Thursday, June 23, 2011

Comic of the Week

This week, the best book I read has a bittersweet taste to it because I'm not sure how much of what I liked about it will be explored down the line. Batman: Gates of Gotham #2, written by Scott Snyder and Kyle Higgins, with art by Trevor McCarthy, continues to tell the story of the builders of Gotham back in the 1800's. Meanwhile, in the present day, we have Dick Grayson as Batman, Tim Drake as Red Robin, Damian Wayne as Robin and Cassandra Cain as Black Bat, working together to figure out who's targeting the first three families of Gotham. The plot itself, and the way it gives us this history of Gotham is fine and solid. The mystery is intriguing enough. But what makes this book stand out for me is the relationships between the Bat family. This is exactly the type of thing that's made the Bat books so great the past couple of years and I hope the reboot in a few months doesn't waste what's been built.

Where the first issue was a showcase for how Dick and Tim work together, this issue is about Damian and Cassandra. Damian is a character that, in the right hands, brings a lot to the table. He's not a snot nosed punk. He has an attitude, but he's also well equipped to back that up. He's arrogant, judgemental and rash, for sure. But he's not stupid. He's also not afraid of anything, including offending anyone, with his version of the truth. And no matter how much the rest of the Bat family may bristle at his comments, they can also be affected by the grains of truth that come out of Damian's insults. His presence  adds an element of conflict that makes the relationships between the Bat siblings come alive. Seeing him team up with Cassandra and not be impressed is fodder for a whole series. One that we will likely never get.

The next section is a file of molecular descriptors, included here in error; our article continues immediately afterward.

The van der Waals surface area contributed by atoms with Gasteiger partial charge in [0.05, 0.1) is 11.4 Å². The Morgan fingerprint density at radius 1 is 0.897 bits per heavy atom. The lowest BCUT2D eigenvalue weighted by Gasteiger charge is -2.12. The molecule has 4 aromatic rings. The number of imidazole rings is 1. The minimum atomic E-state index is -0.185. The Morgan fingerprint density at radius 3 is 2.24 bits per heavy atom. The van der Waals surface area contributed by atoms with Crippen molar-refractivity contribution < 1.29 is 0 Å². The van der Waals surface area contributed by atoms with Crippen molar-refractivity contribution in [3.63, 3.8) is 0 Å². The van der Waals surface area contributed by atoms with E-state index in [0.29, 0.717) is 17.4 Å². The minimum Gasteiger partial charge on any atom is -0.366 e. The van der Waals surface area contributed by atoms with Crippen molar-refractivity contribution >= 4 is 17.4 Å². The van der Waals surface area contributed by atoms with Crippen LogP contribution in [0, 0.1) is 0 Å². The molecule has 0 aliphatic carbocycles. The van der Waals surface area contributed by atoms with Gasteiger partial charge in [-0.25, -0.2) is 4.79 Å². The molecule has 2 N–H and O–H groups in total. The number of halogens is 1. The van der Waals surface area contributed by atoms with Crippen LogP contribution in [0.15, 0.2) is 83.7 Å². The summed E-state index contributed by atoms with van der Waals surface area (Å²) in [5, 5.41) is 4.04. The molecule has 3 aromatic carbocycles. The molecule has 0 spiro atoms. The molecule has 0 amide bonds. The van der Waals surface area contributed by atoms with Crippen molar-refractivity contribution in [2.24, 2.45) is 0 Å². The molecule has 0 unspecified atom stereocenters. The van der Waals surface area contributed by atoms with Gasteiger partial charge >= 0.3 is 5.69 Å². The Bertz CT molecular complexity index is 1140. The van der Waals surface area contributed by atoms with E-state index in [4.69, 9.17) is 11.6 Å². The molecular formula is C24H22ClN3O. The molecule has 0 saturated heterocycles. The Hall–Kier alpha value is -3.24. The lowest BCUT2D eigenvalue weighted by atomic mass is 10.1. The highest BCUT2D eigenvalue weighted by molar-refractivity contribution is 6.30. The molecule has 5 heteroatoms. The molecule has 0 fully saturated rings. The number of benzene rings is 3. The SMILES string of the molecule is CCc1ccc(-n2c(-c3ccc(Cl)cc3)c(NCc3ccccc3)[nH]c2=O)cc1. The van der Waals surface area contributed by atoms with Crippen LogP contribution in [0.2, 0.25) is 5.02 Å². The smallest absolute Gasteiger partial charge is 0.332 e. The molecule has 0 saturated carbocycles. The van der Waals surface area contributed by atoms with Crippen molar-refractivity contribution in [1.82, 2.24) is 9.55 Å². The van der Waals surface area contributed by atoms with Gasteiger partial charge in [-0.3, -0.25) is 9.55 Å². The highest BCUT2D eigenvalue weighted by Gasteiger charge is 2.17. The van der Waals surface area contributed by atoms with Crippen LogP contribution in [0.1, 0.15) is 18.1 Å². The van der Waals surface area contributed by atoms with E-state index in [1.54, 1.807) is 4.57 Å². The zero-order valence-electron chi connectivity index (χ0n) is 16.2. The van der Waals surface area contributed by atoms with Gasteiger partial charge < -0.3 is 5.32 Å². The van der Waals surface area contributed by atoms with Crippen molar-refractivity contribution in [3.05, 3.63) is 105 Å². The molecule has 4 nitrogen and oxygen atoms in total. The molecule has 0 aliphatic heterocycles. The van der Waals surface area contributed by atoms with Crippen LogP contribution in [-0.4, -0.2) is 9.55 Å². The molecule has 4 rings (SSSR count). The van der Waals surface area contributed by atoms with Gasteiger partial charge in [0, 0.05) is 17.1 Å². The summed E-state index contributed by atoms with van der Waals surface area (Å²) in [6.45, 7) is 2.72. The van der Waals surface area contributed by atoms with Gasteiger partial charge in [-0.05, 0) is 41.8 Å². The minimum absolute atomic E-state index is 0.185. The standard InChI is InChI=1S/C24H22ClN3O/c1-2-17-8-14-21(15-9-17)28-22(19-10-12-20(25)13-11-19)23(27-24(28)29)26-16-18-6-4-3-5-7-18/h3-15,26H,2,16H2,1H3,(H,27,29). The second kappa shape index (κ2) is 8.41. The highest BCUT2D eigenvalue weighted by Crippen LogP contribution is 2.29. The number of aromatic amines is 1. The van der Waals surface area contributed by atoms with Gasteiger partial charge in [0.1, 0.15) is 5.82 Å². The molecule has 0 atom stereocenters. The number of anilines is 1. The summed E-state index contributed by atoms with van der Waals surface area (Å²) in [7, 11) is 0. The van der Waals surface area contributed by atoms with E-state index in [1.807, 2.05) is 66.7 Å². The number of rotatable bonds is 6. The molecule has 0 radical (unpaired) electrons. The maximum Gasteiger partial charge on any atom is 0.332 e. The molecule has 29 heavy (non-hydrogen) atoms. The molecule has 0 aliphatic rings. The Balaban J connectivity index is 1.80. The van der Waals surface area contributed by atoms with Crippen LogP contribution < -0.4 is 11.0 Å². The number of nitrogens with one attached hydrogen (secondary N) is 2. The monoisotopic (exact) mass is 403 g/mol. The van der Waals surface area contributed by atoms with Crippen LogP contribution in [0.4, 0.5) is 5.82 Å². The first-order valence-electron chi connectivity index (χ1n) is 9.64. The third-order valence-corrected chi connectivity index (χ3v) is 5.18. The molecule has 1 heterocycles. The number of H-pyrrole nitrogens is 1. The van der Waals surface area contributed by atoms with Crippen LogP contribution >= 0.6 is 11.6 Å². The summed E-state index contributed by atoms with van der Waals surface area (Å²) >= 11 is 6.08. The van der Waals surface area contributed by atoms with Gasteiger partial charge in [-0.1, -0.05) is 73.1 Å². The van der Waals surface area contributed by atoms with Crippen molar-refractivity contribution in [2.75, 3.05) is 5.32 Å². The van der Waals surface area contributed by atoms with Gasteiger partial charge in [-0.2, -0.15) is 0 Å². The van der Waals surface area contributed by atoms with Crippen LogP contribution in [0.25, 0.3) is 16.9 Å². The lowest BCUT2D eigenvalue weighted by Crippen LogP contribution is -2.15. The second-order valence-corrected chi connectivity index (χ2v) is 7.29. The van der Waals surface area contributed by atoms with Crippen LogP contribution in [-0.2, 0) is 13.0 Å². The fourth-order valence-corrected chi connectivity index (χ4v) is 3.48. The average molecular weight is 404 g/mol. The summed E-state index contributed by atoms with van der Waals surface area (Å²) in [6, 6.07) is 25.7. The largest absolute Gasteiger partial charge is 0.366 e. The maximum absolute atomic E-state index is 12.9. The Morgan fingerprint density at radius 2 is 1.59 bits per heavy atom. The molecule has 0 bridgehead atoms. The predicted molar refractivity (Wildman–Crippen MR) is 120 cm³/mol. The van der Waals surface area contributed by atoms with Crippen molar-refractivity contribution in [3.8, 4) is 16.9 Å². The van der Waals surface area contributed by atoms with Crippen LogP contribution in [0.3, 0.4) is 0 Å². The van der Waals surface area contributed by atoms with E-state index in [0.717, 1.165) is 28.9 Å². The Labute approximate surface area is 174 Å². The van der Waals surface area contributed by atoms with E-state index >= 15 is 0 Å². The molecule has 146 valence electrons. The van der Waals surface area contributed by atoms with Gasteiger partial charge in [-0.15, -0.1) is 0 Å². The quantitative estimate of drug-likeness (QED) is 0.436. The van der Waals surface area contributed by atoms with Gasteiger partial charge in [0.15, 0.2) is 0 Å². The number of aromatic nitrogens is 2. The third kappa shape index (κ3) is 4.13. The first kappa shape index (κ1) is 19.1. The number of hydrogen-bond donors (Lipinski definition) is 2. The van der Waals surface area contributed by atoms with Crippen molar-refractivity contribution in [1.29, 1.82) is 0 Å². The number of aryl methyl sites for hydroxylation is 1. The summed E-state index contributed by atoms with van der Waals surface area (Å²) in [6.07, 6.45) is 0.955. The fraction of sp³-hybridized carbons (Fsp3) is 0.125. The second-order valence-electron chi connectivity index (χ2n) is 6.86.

Scott Snyder will continue writing Batman when the reboot comes, which is a good thing. However, he'll be writing Bruce, not Dick. I'm more than confident in his abilities as a writer, but I'll miss his take on Dick as Batman. Interestingly, Kyle Higgins will be writing Dick as Nightwing, so it's good that he seems to get the character here. I only hope the Nightwing book doesn't overlook Dick's time as Batman. Even though he is going back to his previous identity, his time as Batman has been a defining moment in his life. His relationship with Damian should also not fall by the wayside.

All in all, this book may not be mindblowing, but it is solid. It's a perfect example of what good comics are supposed to do. It delivers a solid story that comes through with consistent characterizations and interractions that ring true. It's really that simple.

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